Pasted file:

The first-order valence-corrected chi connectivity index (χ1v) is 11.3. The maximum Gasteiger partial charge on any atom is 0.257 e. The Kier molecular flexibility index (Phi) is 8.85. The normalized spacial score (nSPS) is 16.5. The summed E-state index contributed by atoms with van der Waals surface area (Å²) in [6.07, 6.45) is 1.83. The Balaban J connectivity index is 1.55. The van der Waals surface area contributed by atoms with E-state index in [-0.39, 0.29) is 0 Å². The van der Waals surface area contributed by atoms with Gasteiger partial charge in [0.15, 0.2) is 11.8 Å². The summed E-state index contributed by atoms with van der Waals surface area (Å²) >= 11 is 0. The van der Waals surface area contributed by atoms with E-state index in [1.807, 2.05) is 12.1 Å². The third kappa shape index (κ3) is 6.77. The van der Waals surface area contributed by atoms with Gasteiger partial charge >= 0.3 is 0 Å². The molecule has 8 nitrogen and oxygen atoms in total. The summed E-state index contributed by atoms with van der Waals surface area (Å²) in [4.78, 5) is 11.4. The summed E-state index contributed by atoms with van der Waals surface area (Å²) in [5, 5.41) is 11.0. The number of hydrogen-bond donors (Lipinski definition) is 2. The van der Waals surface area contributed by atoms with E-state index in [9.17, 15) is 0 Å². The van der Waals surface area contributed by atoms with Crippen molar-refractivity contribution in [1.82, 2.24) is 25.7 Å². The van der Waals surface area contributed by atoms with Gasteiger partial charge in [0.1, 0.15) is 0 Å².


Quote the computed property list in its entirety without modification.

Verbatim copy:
The first-order valence-corrected chi connectivity index (χ1v) is 11.3. The maximum Gasteiger partial charge on any atom is 0.257 e. The Kier molecular flexibility index (Phi) is 8.85. The normalized spacial score (nSPS) is 16.5. The summed E-state index contributed by atoms with van der Waals surface area (Å²) in [6.07, 6.45) is 1.83. The Balaban J connectivity index is 1.55. The van der Waals surface area contributed by atoms with E-state index in [-0.39, 0.29) is 0 Å². The van der Waals surface area contributed by atoms with Gasteiger partial charge in [0.15, 0.2) is 11.8 Å². The summed E-state index contributed by atoms with van der Waals surface area (Å²) >= 11 is 0. The van der Waals surface area contributed by atoms with E-state index in [1.807, 2.05) is 12.1 Å². The third kappa shape index (κ3) is 6.77. The van der Waals surface area contributed by atoms with Gasteiger partial charge >= 0.3 is 0 Å². The molecule has 8 nitrogen and oxygen atoms in total. The summed E-state index contributed by atoms with van der Waals surface area (Å²) in [4.78, 5) is 11.4. The summed E-state index contributed by atoms with van der Waals surface area (Å²) in [5, 5.41) is 11.0. The number of hydrogen-bond donors (Lipinski definition) is 2. The van der Waals surface area contributed by atoms with E-state index in [9.17, 15) is 0 Å². The van der Waals surface area contributed by atoms with Crippen molar-refractivity contribution in [1.82, 2.24) is 25.7 Å². The van der Waals surface area contributed by atoms with Gasteiger partial charge in [0.1, 0.15) is 0 Å².